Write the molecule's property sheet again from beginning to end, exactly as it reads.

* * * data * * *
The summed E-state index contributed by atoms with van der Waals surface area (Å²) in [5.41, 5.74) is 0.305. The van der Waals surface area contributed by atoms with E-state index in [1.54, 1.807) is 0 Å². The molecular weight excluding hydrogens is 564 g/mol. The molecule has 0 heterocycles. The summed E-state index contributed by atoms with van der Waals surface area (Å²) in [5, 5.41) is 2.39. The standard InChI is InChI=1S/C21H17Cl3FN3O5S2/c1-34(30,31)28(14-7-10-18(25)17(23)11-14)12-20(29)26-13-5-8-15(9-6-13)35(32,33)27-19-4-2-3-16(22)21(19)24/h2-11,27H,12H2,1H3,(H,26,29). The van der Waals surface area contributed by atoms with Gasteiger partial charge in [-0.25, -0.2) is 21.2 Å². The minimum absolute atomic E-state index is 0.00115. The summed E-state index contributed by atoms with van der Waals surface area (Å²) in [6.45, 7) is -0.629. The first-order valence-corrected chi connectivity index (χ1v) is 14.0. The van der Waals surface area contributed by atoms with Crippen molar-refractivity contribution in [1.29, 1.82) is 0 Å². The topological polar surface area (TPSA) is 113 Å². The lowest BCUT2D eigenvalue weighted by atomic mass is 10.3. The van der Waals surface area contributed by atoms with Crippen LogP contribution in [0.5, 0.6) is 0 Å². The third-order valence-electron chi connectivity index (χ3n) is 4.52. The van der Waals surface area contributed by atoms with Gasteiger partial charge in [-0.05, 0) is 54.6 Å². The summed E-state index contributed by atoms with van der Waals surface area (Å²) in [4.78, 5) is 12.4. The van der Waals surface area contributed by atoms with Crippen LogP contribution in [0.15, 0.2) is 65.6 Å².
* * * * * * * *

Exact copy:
The summed E-state index contributed by atoms with van der Waals surface area (Å²) in [5.41, 5.74) is 0.305. The van der Waals surface area contributed by atoms with E-state index in [1.54, 1.807) is 0 Å². The molecular weight excluding hydrogens is 564 g/mol. The molecule has 0 heterocycles. The summed E-state index contributed by atoms with van der Waals surface area (Å²) in [5, 5.41) is 2.39. The standard InChI is InChI=1S/C21H17Cl3FN3O5S2/c1-34(30,31)28(14-7-10-18(25)17(23)11-14)12-20(29)26-13-5-8-15(9-6-13)35(32,33)27-19-4-2-3-16(22)21(19)24/h2-11,27H,12H2,1H3,(H,26,29). The van der Waals surface area contributed by atoms with Gasteiger partial charge in [-0.25, -0.2) is 21.2 Å². The minimum absolute atomic E-state index is 0.00115. The summed E-state index contributed by atoms with van der Waals surface area (Å²) in [6.45, 7) is -0.629. The first-order valence-corrected chi connectivity index (χ1v) is 14.0. The van der Waals surface area contributed by atoms with Crippen molar-refractivity contribution in [1.29, 1.82) is 0 Å². The topological polar surface area (TPSA) is 113 Å². The lowest BCUT2D eigenvalue weighted by atomic mass is 10.3. The van der Waals surface area contributed by atoms with Crippen LogP contribution in [0.5, 0.6) is 0 Å². The third-order valence-electron chi connectivity index (χ3n) is 4.52. The van der Waals surface area contributed by atoms with Gasteiger partial charge in [-0.05, 0) is 54.6 Å². The summed E-state index contributed by atoms with van der Waals surface area (Å²) in [4.78, 5) is 12.4. The van der Waals surface area contributed by atoms with Crippen LogP contribution in [0.15, 0.2) is 65.6 Å².